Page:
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re: More tripe from the media

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  • Steve Law
    Diamond Proudbrook: Here s the man who wrote the whole rap on sub-creation, and here s an ignorant reporter trying to make out that he was a delusionary who
    Message 1 of 7 , Mar 1, 2002
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      Diamond Proudbrook:
      "Here's the man who wrote the whole rap on
      "sub-creation," and here's an ignorant reporter trying
      to make out that he was a delusionary who could not
      tell fiction from reality! Tripe is indeed the word."

      The notion that 'Gondor' or 'Gondolin' were inspired
      by actual Viennese gondolins is obviouly nonsense,
      but Tolkien in his words and actions did on a number
      of occasions suggest that he believed his work to be
      more than just a fiction he'd created. In one of the
      later letters he recounts how he was visited by
      someone quite distinguished (but doesn't say who -
      anyone know?) who said something like "But of course
      you know you didn't just make all this up, don't
      you?", and Tolkien writes "I had to agree" or similar.


      I think there's good evidence that Tolkien believed
      his mythos was real and external to him in some
      special and specific way (although he was of course
      quite capable of distinguishing between everyday
      reality and fantasy, and was not some dotty old
      Professor lost in a dream world).


      Steve Law




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    • Stolzi@aol.com
      In a message dated 3/1/02 7:37:24 AM Central Standard Time, ... I took that to mean something like divine inspiration - not something like it s really true.
      Message 2 of 7 , Mar 4, 2002
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        In a message dated 3/1/02 7:37:24 AM Central Standard Time,
        purpleom@... writes:

        > In one of the
        > later letters he recounts how he was visited by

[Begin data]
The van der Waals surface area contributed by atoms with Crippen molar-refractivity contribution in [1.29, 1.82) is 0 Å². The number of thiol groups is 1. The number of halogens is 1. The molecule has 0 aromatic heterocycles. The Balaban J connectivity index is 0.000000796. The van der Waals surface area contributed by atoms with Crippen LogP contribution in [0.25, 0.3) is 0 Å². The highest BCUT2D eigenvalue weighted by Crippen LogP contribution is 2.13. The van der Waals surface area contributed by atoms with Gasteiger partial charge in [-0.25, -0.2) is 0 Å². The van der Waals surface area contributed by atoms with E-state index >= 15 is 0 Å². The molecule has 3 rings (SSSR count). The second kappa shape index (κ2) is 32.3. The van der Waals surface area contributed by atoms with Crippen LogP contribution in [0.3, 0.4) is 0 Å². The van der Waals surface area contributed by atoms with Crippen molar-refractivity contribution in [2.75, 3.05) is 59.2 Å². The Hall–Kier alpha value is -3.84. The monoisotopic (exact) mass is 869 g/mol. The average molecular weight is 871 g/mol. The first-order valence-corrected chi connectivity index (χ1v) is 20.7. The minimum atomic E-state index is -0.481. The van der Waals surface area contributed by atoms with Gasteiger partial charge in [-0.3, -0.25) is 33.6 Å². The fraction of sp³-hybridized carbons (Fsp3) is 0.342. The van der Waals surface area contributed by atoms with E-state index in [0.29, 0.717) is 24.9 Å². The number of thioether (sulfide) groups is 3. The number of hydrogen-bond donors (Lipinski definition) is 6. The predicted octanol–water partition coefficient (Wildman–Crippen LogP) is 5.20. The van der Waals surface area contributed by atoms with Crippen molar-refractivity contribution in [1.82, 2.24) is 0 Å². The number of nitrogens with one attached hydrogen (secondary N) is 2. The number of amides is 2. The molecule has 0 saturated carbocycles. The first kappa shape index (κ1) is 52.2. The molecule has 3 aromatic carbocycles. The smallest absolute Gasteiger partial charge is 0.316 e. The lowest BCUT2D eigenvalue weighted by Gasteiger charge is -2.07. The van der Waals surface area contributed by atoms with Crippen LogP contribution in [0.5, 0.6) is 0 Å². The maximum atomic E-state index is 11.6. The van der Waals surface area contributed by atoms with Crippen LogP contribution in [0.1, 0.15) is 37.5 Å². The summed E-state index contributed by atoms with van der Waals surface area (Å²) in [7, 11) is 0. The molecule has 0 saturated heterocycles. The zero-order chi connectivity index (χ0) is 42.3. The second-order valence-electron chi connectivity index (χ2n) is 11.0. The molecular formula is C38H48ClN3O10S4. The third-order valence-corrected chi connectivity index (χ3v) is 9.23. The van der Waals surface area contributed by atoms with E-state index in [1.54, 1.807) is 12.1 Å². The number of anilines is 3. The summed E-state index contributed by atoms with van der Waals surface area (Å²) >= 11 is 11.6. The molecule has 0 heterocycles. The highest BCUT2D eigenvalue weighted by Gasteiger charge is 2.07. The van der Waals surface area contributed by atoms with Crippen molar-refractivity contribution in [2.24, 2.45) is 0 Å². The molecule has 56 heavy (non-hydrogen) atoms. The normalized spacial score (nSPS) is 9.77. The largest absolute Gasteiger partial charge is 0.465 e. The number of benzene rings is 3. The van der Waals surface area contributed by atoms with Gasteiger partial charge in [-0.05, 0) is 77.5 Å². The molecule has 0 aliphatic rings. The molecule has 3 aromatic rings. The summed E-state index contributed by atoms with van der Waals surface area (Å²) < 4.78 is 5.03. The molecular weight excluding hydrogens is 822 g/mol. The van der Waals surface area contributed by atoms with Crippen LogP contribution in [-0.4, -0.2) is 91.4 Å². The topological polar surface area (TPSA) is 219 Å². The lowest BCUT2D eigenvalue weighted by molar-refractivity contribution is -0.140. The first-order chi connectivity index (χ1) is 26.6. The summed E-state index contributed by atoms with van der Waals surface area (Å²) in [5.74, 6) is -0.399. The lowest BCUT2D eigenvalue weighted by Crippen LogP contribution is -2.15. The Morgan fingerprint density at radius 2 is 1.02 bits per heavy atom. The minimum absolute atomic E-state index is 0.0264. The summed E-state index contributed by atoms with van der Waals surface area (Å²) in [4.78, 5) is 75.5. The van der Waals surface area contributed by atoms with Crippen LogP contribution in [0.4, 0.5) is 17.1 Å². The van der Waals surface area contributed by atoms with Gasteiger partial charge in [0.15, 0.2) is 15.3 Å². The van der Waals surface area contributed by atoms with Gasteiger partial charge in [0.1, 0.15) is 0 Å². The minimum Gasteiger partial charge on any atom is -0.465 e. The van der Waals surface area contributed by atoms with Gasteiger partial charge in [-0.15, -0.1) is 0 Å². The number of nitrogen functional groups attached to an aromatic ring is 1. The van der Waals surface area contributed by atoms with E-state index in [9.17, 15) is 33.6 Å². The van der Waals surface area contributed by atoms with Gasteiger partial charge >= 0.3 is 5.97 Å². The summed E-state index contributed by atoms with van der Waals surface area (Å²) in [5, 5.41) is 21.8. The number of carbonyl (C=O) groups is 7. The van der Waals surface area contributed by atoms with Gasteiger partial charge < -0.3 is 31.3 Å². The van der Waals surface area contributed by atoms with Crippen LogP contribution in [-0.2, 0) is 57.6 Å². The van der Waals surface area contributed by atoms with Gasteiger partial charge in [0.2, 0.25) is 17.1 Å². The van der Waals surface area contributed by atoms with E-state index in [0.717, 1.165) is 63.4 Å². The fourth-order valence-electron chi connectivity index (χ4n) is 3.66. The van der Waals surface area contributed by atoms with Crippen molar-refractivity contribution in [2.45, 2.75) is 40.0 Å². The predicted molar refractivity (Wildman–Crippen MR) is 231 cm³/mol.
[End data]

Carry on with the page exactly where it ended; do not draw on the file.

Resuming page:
> someone quite distinguished (but doesn't say who -
        > anyone know?) who said something like "But of course
        > you know you didn't just make all this up, don't
        > you?", and Tolkien writes "I had to agree" or similar.

        I took that to mean something like divine inspiration - not something like
        "it's really true."

        The actual words are found in Letter 328; and if Tolkien could not recall the
        speaker's name, I see no way for us to find out who he was at this date:

        ' "Of course you don't suppose, do you, that you wrote all that book
        yourself?"

        Tolkien goes on:

        'I think I said: "No, I don't suppose so any longer." ... An alarming
        conclusion for an old philologist to draw concerning his private amusement.
        But not one that should puff any one up who considers the imperfections of
        "chosen instruments", and indeed what sometimes seems their lamentable
        unfitness for the purpose.'


        Diamond Proudbrook
      • Janet Croft
        While we re talking about the Letters -- I was trying to find the letter that included the phrase my deplorable cultus . Anyone know which one that is?
        Message 3 of 7 , Mar 5, 2002
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          While we're talking about the Letters -- I was trying to find the letter
          that included the phrase "my deplorable cultus". Anyone know which one that
          is?

          Thanks,
          Janet
          -----Original Message-----
          From: Stolzi@... [mailto:Stolzi@...]
          Sent: Monday, March 04, 2002 9:59 AM
          To: mythsoc@yahoogroups.com
          Subject: Re: [mythsoc] re: More tripe from the media


          In a message dated 3/1/02 7:37:24 AM Central Standard Time,
          purpleom@... writes:

          > In one of the
          > later letters he recounts how he was visited by
          > someone quite distinguished (but doesn't say who -
          > anyone know?) who said something like "But of course
          > you know you didn't just make all this up, don't
          > you?", and Tolkien writes "I had to agree" or similar.

          I took that to mean something like divine inspiration - not something like
          "it's really true."

          The actual words are found in Letter 328; and if Tolkien could not recall
          the
          speaker's name, I see no way for us to find out who he was at this date:

          ' "Of course you don't suppose, do you, that you wrote all that book
          yourself?"

          Tolkien goes on:

          'I think I said: "No, I don't suppose so any longer." ... An alarming
          conclusion for an old philologist to draw concerning his private
          amusement.
          But not one that should puff any one up who considers the imperfections of
          "chosen instruments", and indeed what sometimes seems their lamentable
          unfitness for the purpose.'


          Diamond Proudbrook

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